The incentives provided under the Economic Stimulus Act of 2008 will expire on Dec. 31. The legislation was designed to provide economic stimulus through incentives for business investment. It was originally estimated that businesses would save $50 billion in near-term taxes through a temporary change to the tax code that allows companies purchasing new equipment in 2008 to deduct up to $250,000 in qualifying capital expenditures as well as reinstating bonus depreciation to allow businesses to deduct 50 percent of their capital asset expenditures for 2008. With only a few months left in 2008, CEOs must act now or risk losing out on the opportunity.
“Essentially, for every dollar businesses invest on assets this year, they’ll save up to 45 cents in tax benefits, lowering their effective cost for purchasing the asset,” says Kevin Krogstad, senior tax manager with Haskell & White LLP. “Companies that need new manufacturing equipment, vehicles, computers or office furniture should buy now to get the tax savings. The equipment must be purchased and placed into service during 2008 to qualify, so CEOs should review their needs to avoid missing out on the benefit.”
Smart Business spoke with Krogstad about the Economic Stimulus Act’s parameters and the associated tax savings.
What are the increased expensing limits under the Economic Stimulus Act?
The Economic Stimulus Act increases the annual expensing limit under IRC §179 from $128,000 to $250,000 beginning in 2008. The investment ceiling limitation was also increased from $510,000 to $800,000. Thereafter, the amount eligible to be expensed is reduced dollar for dollar for purchases exceeding the $800,000 ceiling. For 2008, a taxpayer’s expensing limitation is phased out completely for the year, once its investment in qualified property reaches $1,050,000.
It’s important to note that the maximum amount that may be expensed under §179 is limited to the amount of taxable income resulting from the taxpayer’s active trades or businesses, so effectively, your business must be in the black to qualify. However, in most instances, a taxpayer should still elect for the deduction, as making the election will preserve the right to carry depreciation forward to other years. Absent making the election, the taxpayer can recover the cost of the investment only through depreciation deductions spread over the applicable recovery period.
Which businesses stand to benefit?
As a result of this incentive, most small companies and even some midsized businesses with moderate capital equipment needs will be able to obtain a full deduction for the cost of business equipment and machinery purchased in 2008, reducing their effective cost for those assets. And one more bit of good news, for federal tax purposes, there’s no alternative minimum tax (AMT) adjustment with respect to the property expensed under §179.
Does the act reactivate the bonus depreciation benefit enacted under prior stimulus packages?
Yes. The act provides 50 percent bonus depreciation for both regular and alternative minimum tax purposes for ‘qualified property’ acquired during 2008. The remaining 50 percent of the asset’s basis is eligible for regular depreciation deductions over the asset’s applicable recovery period. Qualified property is defined as having a recovery period of less than 20 years, which includes most office furniture, office equipment, computers, off-the-shelf computer software, water utility property and qualified leasehold improvement property. The property must be new, and there can’t be any previous contracts showing the intent to purchase the assets before 2008.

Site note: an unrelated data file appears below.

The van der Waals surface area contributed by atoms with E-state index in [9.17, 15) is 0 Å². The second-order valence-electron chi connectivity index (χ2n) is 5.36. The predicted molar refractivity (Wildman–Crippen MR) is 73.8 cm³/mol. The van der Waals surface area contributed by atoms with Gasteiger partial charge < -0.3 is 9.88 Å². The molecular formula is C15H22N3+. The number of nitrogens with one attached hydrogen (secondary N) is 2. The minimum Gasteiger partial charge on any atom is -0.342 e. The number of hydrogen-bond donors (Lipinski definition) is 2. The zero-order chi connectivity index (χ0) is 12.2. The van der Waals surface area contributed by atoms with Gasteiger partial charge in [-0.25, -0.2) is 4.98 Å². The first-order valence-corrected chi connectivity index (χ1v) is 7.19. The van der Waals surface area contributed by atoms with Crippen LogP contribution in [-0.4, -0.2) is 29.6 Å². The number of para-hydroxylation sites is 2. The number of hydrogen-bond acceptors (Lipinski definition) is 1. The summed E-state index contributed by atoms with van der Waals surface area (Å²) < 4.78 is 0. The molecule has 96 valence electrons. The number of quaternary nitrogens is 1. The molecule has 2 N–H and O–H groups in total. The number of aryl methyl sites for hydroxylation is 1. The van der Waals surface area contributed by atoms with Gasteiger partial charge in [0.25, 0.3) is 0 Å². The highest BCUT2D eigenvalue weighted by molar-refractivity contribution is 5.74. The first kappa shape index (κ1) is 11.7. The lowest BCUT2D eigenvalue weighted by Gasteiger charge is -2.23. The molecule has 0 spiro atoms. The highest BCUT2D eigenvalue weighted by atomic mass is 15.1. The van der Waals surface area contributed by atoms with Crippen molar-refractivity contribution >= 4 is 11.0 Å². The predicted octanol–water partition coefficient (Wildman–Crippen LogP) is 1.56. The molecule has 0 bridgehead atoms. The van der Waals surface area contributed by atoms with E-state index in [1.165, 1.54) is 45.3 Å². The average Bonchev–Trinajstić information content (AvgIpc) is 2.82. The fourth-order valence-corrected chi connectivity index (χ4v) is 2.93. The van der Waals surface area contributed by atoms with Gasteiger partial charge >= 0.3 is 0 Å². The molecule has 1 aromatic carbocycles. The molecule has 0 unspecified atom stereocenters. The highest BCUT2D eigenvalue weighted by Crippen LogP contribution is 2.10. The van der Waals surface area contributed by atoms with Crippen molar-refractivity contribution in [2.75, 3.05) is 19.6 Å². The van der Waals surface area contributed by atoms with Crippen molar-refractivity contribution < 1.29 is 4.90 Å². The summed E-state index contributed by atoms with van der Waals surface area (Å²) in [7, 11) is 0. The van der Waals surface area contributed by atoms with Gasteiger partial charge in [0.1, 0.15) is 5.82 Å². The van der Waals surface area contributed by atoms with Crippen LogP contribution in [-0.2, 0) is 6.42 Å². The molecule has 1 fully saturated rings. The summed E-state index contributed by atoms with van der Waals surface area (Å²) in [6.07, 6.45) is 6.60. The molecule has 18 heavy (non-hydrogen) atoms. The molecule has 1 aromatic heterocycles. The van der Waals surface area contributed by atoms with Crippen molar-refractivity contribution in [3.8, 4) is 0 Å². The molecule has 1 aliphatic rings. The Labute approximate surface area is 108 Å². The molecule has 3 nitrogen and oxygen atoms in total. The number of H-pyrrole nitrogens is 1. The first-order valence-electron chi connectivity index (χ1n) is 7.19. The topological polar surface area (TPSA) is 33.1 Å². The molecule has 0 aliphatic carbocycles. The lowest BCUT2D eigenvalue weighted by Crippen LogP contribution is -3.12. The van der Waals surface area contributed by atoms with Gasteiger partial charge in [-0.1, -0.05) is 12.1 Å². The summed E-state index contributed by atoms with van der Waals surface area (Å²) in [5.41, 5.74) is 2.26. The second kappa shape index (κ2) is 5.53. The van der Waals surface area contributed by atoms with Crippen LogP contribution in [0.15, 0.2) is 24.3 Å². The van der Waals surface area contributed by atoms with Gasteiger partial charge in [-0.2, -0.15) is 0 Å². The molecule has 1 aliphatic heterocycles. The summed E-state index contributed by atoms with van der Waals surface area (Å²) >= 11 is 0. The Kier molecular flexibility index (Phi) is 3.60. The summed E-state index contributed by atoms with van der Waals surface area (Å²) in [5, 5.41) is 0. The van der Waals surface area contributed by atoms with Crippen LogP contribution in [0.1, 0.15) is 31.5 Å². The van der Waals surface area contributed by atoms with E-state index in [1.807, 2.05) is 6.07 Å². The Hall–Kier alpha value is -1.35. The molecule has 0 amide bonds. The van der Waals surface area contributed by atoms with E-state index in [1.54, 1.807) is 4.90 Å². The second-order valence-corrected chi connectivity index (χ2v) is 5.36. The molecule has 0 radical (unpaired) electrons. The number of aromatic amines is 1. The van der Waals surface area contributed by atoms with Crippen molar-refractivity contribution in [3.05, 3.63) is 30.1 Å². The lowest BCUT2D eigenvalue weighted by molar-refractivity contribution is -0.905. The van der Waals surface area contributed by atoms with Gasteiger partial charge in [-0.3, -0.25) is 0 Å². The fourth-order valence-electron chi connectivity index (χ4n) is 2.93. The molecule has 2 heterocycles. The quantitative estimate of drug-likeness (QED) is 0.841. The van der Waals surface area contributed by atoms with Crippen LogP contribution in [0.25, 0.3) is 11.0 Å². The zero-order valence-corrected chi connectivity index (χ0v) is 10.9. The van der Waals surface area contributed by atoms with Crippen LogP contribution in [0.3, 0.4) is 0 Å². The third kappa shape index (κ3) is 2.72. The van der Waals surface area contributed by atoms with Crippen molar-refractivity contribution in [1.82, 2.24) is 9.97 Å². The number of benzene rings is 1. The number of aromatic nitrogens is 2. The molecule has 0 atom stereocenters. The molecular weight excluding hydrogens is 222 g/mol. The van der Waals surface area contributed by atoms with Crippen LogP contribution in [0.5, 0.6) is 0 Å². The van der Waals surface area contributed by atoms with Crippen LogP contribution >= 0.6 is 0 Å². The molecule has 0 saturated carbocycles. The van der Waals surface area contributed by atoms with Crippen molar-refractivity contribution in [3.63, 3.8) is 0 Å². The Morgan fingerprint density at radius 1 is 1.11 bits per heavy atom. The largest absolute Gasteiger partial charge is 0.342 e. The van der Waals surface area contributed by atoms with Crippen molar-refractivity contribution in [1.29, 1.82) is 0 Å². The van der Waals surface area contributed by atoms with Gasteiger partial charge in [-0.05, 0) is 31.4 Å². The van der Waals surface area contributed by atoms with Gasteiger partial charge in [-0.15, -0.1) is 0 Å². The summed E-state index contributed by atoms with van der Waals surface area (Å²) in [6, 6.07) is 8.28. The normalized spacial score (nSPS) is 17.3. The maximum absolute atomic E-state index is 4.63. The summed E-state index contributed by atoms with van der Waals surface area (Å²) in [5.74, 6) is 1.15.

Does the act expand the deduction for luxury autos?
The maximum first-year depreciation for luxury autos has increased by $8,000, from $2,960 to $10,960 for qualified autos, trucks and vans placed into service in 2008. The vehicle must meet a 50 percent business use test to qualify. CEOs should note that the maximum §179 deduction for sport utility vehicles weighing more than 6,000 pounds remains at $25,000.
Do these same benefits apply to California tax calculations?
At this time, California has not adopted the federal provisions. The maximum §179 deduction for California tax purposes is $25,000, and because the property ceiling for California is $200,000, the §179 deduction is completely phased out once qualified property additions for the year reach $225,000. So as far as California is concerned, assets will continue to be depreciated over their applicable recovery periods. CEOs should note that this may create significant federal versus California basis differences upon the ultimate disposition of assets in the future.
In addition, taxpayers should be aware of these differences when calculating taxable income projections for purposes of making estimated tax payments for 2008. Overall, if these purchases will include assets your business needs to expand or even maintain its competitive advantage in the marketplace, the tax benefits might be too good to pass up, but you’ll have to hurry.
KEVIN KROGSTAD is a senior tax manager with Haskell & White LLP. Reach him at email@example.com or (949) 450-6200.